point during which he raced around the court to return
an overhead, a forehand into the corner and a drop shot.
He broke Philippoussis' serve on the next point.
uestions disa
ter Davenpo

Rafter then won the next eight games to close out the
match.
Rafter, looking like a Samurai warrior with a ponytail
and a mangy beard that he grew during the tournament,
has a game tailor-made for the hard, fast courts and hard,
fast balls of the U.S. Open.
Philippoussis, in his first Grand Slam final, stayed in
the match by saving 13 of 14 break points until midway
through the third set, but Rafter converted five of his six
break points after that.
Rafter faced just three break points in the match and
lost his serve only once. His serve was broken only
seven times in the seven rounds of the tournament.
It was intense tennis from the start. Late in the first
set, Rafter tumbled to the court for a shot. When a ball-
boy brought over a towel, Rafter dried off the court -
not himself. Philippoussis made a similar dive later in
the match.
Though the two players are not close and didn't speak
to each other most of the summer because of a feud that
began when Philippoussis declined to play on the
Australian Davis Cup team, there was a gentlemanly air
to the match.
When Rafter made bad service tosses and caught the
ball instead of hitting it, he yelled, "Sorry, mate," across
the net.

Rafter's victory gave the Open its second consecutive
repeat champion. Sampras won in 1995-96.
As Australian flags waved in the stands, Rafter cap-
tured his sixth title of the year and improved his record
to 25-2 since Wimbledon.
Rafter appeared to be in trouble just before taking
command of the match. In the fifth game of the third set,
he was up 40-0 but lost three straight points.
He came right back to hold his serve, though, begin-
ning his run of 10 straight games. Included in that run
was a streak of 12 unanswered points in the fourth set.
Philippoussis was trying to join Andre Agassi as the
only unseeded men's champion in U.S. Open history.
Agassi pulled off the feat in 1994.
Philippoussis swept to the final with power, blowing
opponents off the court with 130-mph serves. His shots
even sound different than those of other players - they
have a full-throated "THWACK" that approaches a roar.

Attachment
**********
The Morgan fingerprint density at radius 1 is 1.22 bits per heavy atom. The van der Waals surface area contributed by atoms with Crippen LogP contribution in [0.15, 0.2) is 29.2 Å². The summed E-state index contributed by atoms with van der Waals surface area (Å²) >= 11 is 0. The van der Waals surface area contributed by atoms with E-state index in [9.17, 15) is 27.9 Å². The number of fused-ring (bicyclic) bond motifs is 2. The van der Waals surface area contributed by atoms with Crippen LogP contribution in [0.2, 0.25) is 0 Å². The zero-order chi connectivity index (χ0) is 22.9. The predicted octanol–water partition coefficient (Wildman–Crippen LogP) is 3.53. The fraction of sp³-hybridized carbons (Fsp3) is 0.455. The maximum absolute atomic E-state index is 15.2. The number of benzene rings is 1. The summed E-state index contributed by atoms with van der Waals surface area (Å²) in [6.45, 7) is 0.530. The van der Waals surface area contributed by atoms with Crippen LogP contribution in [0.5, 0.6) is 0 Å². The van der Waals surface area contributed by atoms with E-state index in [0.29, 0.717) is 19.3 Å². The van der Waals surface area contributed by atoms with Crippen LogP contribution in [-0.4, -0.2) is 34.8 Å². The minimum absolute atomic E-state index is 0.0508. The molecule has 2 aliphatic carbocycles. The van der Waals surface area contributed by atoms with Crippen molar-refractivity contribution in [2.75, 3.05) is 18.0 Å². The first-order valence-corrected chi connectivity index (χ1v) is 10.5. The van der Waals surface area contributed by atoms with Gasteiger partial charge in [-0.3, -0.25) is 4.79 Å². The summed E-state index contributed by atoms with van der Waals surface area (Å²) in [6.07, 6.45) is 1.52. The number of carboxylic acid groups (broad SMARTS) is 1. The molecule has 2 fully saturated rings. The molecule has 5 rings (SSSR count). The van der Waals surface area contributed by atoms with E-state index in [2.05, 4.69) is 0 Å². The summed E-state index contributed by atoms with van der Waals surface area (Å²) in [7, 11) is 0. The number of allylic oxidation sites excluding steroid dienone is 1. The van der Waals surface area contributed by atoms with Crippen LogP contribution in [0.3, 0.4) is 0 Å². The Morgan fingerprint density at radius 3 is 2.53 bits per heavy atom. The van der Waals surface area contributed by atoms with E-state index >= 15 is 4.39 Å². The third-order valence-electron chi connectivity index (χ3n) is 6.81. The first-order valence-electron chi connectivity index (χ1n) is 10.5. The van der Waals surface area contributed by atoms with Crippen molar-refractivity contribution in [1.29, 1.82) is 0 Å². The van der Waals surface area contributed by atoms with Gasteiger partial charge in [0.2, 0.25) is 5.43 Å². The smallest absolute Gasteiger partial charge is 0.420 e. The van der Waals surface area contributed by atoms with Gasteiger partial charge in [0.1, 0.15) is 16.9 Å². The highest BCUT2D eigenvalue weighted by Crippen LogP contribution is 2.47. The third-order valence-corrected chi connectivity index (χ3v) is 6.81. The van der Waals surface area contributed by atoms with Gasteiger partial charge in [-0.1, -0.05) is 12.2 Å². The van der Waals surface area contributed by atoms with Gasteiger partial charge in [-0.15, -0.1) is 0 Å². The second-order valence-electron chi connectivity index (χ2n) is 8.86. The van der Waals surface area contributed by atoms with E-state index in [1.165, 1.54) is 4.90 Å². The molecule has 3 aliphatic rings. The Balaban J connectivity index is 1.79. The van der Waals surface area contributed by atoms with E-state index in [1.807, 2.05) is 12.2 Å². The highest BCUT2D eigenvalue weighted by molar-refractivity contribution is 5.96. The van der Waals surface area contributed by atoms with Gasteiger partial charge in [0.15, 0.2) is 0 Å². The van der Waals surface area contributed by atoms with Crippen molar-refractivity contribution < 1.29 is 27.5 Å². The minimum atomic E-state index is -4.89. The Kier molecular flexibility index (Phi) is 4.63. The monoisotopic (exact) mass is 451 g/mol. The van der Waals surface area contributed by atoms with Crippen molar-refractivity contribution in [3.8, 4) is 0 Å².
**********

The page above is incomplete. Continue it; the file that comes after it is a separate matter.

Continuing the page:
But Philippoussis' power was no match for the speed
of Rafter, who has won all three of their career matches.
The second set was the first Rafter has ever lost in their
rivalry.
"I felt I was moving very well on his serve and made
him play tough volleys," Rafter said. "He wasn't getting
as many free points as he's used to"
Davenport kissed
many of the ques-
tions about her
ability goodbye
Saturday when
she defeated
defending cham-
pion Martina
Hingis, 6-3, 7-5.
AP PHOTO

AP PNOTO
Australian Patrick Rafter defeated countryman Mark Philippoussis in four sets yes-
terday to win his second straight U.S. Open singles championship.

ppear
rt's win

NEW YORK (AP) - Lindsay
Davenport had been in tennis' waiting
i a long time.
Touted as one of America's finest
young players after winning the U.S.
Open junior championship in 1992, she
was unable to push past the promise of
her potential.
Except for a couple of doubles
championships, Davenport carried the
label of a Grand Slam also-ran. Then
came a dream summer that ended with
-3, 7-5 victory over defending
c mpion Martina Hingis for the U.S.
Open crown, the title she's always
craved.
"The sight at the end of the tunnel of
winning the Grand Slam was what kept
me going," she said.
For Hingis, it completed a doubles
Grand Slam. She won with Mirjana
Lucic at Australia, then with Novotna
at the French, Wimbledon and U.S.,
becoming only the fourth woman in
ory to complete the sweep.
ntil the Open, Davenport's only
Slam successes had been ,. doubles.
She won the French in 1996 .vith Mary
Joe Fernandez and the U.S. Open last
year with Novotna. Her Olympic gold
medal in 1996 was largely ignored, but
it was a signal she was getting ready to
move into tennis' upper echelon.
Last September, she reached the U.S.
en semifinals for the first time and
r got to semis at the Australian and
French Opens and the quarters at

Wimbledon.
"At the French, everybody criticized
me for playing a bad match in the
semis," she said, recalling a straight-
sets loss to eventual champion Arantxa
Sanchez-Vicario. "I looked at it as
such a positive. I did so well at the
French. I thought I was hitting the ball
well.
"Again at Wimbledon, I thought I
was doing well. Once Wimbledon
ended, I couldn't wait for the hardcourt
season to begin."
She also embarked on a fitness pro-
gram that trimmed 25 pounds and left
her quicker than ever. Even a semifinal
loss to Steffi Graf in an Open tuneup
couldn't diminish her enthusiasm.
She marched through the Open like
a player on a mission, and it paid off.
"The two weeks have been great,"
she said. "I didn't lose a set. I played
great tennis. I don't think I ever really
got down on myself, which has been a
big thing. I was able to really, in my
eyes, act like a champion and really
win the title."
Hingis did not make it easy. With
Davenport up a set and serving for a 5-
2 lead in the second, the world's No. 1
player rallied.
Davenport became the Open's first
American-born women's champion
since Chris Evert in 1982. The signifi-
cance was not lost on the 22-year-old
from Newport Beach, Calif.
"No one's done it in a long time," she
said. "I'm proud to be the first one."